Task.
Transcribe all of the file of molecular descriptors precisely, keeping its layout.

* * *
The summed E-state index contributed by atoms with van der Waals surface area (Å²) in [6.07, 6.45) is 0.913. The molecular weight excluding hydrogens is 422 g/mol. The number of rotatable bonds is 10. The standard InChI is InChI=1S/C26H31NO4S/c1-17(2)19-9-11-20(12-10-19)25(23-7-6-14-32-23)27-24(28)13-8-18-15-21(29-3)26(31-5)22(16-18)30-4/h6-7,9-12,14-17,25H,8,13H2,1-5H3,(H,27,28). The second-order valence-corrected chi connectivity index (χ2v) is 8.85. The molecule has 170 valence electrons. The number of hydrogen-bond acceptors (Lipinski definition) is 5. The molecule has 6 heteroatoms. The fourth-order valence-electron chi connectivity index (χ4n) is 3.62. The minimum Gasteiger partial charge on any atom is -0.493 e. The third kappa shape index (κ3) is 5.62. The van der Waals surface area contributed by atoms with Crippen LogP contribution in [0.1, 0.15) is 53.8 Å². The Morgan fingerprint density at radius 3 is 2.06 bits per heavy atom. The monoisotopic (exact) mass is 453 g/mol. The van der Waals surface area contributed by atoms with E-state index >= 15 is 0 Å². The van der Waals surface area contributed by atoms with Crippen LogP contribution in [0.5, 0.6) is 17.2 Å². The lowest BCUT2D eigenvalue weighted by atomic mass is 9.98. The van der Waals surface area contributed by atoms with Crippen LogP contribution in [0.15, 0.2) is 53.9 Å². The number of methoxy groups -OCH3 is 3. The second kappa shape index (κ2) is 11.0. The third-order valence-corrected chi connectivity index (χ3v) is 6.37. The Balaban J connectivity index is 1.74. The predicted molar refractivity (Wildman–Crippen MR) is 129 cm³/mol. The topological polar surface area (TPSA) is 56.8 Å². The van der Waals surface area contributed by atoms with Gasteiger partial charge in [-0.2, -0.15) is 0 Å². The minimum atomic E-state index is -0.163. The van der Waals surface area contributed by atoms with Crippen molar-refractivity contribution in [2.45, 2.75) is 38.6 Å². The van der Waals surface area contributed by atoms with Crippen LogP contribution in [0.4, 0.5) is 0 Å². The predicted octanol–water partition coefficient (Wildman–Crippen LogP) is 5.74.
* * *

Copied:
The summed E-state index contributed by atoms with van der Waals surface area (Å²) in [6.07, 6.45) is 0.913. The molecular weight excluding hydrogens is 422 g/mol. The number of rotatable bonds is 10. The standard InChI is InChI=1S/C26H31NO4S/c1-17(2)19-9-11-20(12-10-19)25(23-7-6-14-32-23)27-24(28)13-8-18-15-21(29-3)26(31-5)22(16-18)30-4/h6-7,9-12,14-17,25H,8,13H2,1-5H3,(H,27,28). The second-order valence-corrected chi connectivity index (χ2v) is 8.85. The molecule has 170 valence electrons. The number of hydrogen-bond acceptors (Lipinski definition) is 5. The molecule has 6 heteroatoms. The fourth-order valence-electron chi connectivity index (χ4n) is 3.62. The minimum Gasteiger partial charge on any atom is -0.493 e. The third kappa shape index (κ3) is 5.62. The van der Waals surface area contributed by atoms with Crippen LogP contribution in [0.1, 0.15) is 53.8 Å². The Morgan fingerprint density at radius 3 is 2.06 bits per heavy atom. The monoisotopic (exact) mass is 453 g/mol. The van der Waals surface area contributed by atoms with E-state index >= 15 is 0 Å². The van der Waals surface area contributed by atoms with Crippen LogP contribution in [0.5, 0.6) is 17.2 Å². The lowest BCUT2D eigenvalue weighted by atomic mass is 9.98. The van der Waals surface area contributed by atoms with Crippen LogP contribution in [0.15, 0.2) is 53.9 Å². The number of methoxy groups -OCH3 is 3. The second kappa shape index (κ2) is 11.0. The third-order valence-corrected chi connectivity index (χ3v) is 6.37. The Balaban J connectivity index is 1.74. The predicted molar refractivity (Wildman–Crippen MR) is 129 cm³/mol. The topological polar surface area (TPSA) is 56.8 Å². The van der Waals surface area contributed by atoms with Gasteiger partial charge in [-0.2, -0.15) is 0 Å². The minimum atomic E-state index is -0.163. The van der Waals surface area contributed by atoms with Crippen molar-refractivity contribution in [2.45, 2.75) is 38.6 Å². The van der Waals surface area contributed by atoms with Crippen LogP contribution in [0.4, 0.5) is 0 Å². The predicted octanol–water partition coefficient (Wildman–Crippen LogP) is 5.74.